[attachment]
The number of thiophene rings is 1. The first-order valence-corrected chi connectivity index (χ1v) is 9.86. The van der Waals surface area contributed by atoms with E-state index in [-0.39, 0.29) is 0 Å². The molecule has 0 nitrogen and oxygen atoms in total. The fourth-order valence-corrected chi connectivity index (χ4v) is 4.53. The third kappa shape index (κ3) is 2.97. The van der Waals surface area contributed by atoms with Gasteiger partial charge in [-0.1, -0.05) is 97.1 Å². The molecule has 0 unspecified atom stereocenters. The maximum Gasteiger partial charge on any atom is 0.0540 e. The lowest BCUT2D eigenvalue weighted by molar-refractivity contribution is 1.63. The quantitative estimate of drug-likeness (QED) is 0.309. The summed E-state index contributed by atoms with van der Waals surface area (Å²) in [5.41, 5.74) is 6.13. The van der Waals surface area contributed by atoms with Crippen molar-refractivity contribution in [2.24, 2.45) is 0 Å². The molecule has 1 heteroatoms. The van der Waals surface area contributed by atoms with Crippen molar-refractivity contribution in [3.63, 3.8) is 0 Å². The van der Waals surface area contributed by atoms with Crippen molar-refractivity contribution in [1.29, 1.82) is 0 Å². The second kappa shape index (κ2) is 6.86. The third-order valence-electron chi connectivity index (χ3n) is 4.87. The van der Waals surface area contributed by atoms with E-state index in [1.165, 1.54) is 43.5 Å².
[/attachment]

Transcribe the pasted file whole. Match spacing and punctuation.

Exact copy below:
The number of thiophene rings is 1. The first-order valence-corrected chi connectivity index (χ1v) is 9.86. The van der Waals surface area contributed by atoms with E-state index in [-0.39, 0.29) is 0 Å². The molecule has 0 nitrogen and oxygen atoms in total. The fourth-order valence-corrected chi connectivity index (χ4v) is 4.53. The third kappa shape index (κ3) is 2.97. The van der Waals surface area contributed by atoms with Gasteiger partial charge in [-0.1, -0.05) is 97.1 Å². The molecule has 0 unspecified atom stereocenters. The maximum Gasteiger partial charge on any atom is 0.0540 e. The lowest BCUT2D eigenvalue weighted by molar-refractivity contribution is 1.63. The quantitative estimate of drug-likeness (QED) is 0.309. The summed E-state index contributed by atoms with van der Waals surface area (Å²) in [5.41, 5.74) is 6.13. The van der Waals surface area contributed by atoms with Crippen molar-refractivity contribution in [2.24, 2.45) is 0 Å². The molecule has 1 heteroatoms. The van der Waals surface area contributed by atoms with Crippen molar-refractivity contribution in [3.63, 3.8) is 0 Å². The van der Waals surface area contributed by atoms with Crippen molar-refractivity contribution in [1.29, 1.82) is 0 Å². The second kappa shape index (κ2) is 6.86. The third-order valence-electron chi connectivity index (χ3n) is 4.87. The van der Waals surface area contributed by atoms with E-state index in [1.165, 1.54) is 43.5 Å².